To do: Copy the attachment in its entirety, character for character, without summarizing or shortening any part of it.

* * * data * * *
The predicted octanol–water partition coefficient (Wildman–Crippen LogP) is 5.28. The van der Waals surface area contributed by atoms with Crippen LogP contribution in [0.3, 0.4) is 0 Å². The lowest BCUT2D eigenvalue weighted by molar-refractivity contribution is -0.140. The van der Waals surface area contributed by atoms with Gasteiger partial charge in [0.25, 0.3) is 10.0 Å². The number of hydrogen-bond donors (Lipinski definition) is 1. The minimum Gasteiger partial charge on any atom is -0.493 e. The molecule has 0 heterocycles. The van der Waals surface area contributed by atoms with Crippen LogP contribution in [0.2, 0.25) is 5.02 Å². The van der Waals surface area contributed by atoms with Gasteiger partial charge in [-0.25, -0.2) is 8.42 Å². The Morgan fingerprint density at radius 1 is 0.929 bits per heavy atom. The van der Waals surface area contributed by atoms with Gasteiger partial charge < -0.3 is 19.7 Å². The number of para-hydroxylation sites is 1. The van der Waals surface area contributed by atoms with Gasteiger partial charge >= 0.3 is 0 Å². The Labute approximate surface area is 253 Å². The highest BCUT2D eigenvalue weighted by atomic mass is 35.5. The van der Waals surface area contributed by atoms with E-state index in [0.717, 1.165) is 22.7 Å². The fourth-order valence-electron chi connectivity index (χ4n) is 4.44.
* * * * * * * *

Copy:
The predicted octanol–water partition coefficient (Wildman–Crippen LogP) is 5.28. The van der Waals surface area contributed by atoms with Crippen LogP contribution in [0.3, 0.4) is 0 Å². The lowest BCUT2D eigenvalue weighted by molar-refractivity contribution is -0.140. The van der Waals surface area contributed by atoms with Gasteiger partial charge in [0.25, 0.3) is 10.0 Å². The number of hydrogen-bond donors (Lipinski definition) is 1. The minimum Gasteiger partial charge on any atom is -0.493 e. The molecule has 0 heterocycles. The van der Waals surface area contributed by atoms with Crippen LogP contribution in [0.2, 0.25) is 5.02 Å². The van der Waals surface area contributed by atoms with Gasteiger partial charge in [-0.25, -0.2) is 8.42 Å². The Morgan fingerprint density at radius 1 is 0.929 bits per heavy atom. The van der Waals surface area contributed by atoms with Gasteiger partial charge < -0.3 is 19.7 Å². The number of para-hydroxylation sites is 1. The van der Waals surface area contributed by atoms with Gasteiger partial charge >= 0.3 is 0 Å². The Labute approximate surface area is 253 Å². The highest BCUT2D eigenvalue weighted by atomic mass is 35.5. The van der Waals surface area contributed by atoms with E-state index in [0.717, 1.165) is 22.7 Å². The fourth-order valence-electron chi connectivity index (χ4n) is 4.44.